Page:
Calling 911 will summon local police, first responders, and cleanup crews. Chances are, the services of all three will be needed at the scene of the rollover, so call right away. Tell the dispatcher what happened and about any injuries you or someone else may have suffered.
2. Take your cues from the truck driver as you determine whether to move away from the scene.
Do not attempt to approach a truck after a rollover collision. Even if the truck seems to have come to a full stop, it may still sit precariously, which could increase the risk of it tipping over again. If a tanker truck has suffered damage in a collision, it may leak toxic or flammable materials that could harm you.
Pay attention to what the truck driver does (assuming the trucker can get out of the cab). Follow any advice the driver gives you about how far away to move from the truck to protect your safety. Do not, however, leave the scene of the accident unless you need to protect your own physical safety or avoid further personal injury, or if you need to seek immediate medical attention. If you do leave, notify the police about your intent to leave the scene of the accident and your proposed destination.
3. Seek medical attention as soon as possible.
Regardless of whether you feel injured, let an EMT check you over at the scene of the truck rollover. If the EMT tells you to go to the hospital, follow that advice. If not, then still follow up with your regular doctor or at an urgent care center within 24 hours.
This is important to protect your well-being. Some potentially life-threatening injuries do not necessarily show symptoms right away, and the stress of getting into a rollover accident may mask the pain you would otherwise feel. The longer you wait to seek medical attention, the worse your injuries could get, which puts your health at risk and may also jeopardize your legal rights to seek financial compensation for your injuries and losses.
4. Contact an experienced Syracuse truck accident attorney.
An experienced Syracuse truck accident attorney can explain your rights and options for seeking compensation from anyone at fault for the rollover accident that injured you and represent you in legal actions seeking that compensation.
Contact a truck accident attorney in Syracuse as soon as you can. The longer you wait, the more difficult it may become to collect evidence and prove your case. If you wait too long to speak with a lawyer, you may lose your rights to compensation altogether.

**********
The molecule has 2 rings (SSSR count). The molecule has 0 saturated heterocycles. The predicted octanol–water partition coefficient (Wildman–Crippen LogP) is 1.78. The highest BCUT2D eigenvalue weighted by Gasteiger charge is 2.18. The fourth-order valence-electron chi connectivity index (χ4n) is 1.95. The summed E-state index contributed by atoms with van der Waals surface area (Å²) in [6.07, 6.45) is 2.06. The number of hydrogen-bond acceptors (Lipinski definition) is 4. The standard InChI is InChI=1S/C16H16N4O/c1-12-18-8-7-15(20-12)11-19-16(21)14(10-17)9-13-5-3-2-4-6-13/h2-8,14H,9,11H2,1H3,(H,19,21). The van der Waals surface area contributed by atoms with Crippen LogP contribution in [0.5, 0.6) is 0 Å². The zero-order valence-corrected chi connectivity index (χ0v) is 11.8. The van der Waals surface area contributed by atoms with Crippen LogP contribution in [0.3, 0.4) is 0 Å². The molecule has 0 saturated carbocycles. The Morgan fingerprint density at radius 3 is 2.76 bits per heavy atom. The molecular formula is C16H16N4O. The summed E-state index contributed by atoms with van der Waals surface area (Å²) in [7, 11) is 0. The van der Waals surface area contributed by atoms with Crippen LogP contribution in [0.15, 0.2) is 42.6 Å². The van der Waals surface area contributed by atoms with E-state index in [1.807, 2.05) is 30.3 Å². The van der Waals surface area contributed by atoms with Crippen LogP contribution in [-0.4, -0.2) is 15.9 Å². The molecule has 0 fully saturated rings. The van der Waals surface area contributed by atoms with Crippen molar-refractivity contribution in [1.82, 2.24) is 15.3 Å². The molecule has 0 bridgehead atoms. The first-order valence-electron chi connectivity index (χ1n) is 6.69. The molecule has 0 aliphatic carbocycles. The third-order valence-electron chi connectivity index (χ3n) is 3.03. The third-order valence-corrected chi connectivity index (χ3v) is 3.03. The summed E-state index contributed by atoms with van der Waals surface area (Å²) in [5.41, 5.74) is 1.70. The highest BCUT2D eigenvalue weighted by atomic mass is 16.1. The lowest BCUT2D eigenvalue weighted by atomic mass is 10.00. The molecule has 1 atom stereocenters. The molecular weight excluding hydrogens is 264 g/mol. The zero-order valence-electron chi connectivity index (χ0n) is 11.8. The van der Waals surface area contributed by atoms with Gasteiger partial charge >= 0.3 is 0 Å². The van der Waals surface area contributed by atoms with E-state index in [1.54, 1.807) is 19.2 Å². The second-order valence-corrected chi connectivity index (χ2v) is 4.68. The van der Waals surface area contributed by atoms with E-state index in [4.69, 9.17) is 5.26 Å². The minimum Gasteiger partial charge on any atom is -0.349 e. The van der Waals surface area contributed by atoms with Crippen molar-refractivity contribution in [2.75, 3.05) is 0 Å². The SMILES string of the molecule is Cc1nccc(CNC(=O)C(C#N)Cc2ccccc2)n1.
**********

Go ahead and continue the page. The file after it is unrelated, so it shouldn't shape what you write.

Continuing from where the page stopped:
Who is at fault for a Syracuse rollover truck accident?
If you sustained serious injuries in a Syracuse truck rollover accident, then someone likely owes you compensation. An experienced truck accident attorney’s job is to identify who that someone is. Every Syracuse rollover accident differs, but in general, any of the following parties could face legal liability to you for your injuries and losses.
The Truck Driver
A truck driver who makes a poor decision behind the wheel that leads to a rollover may owe compensation to anyone harmed in the accident.
The Trucking Company
A trucking company that employs the driver and/or owns the truck equipment that rolled may also owe damages to injured accident victims. Trucking companies have duties to maintain their fleet in safe working conditions and to hire and train competent drivers. Their failure to fulfill those duties can lead to a rollover.
A Mechanic Who Worked on the Truck
If a mechanical failure causes a truck to roll over, then liability for the accident could also fall on a truck mechanic or maintenance contractor who should have spotted and corrected a problem with the truck before it took to the road.
The Truck Manufacturer
If a defect in the truck or one of its parts caused a rollover, the manufacturer of that equipment could face liability as well.
Want to learn more about your rights after getting injured in a Syracuse truck rollover? Contact an experienced local truck accident attorney for a free consultation.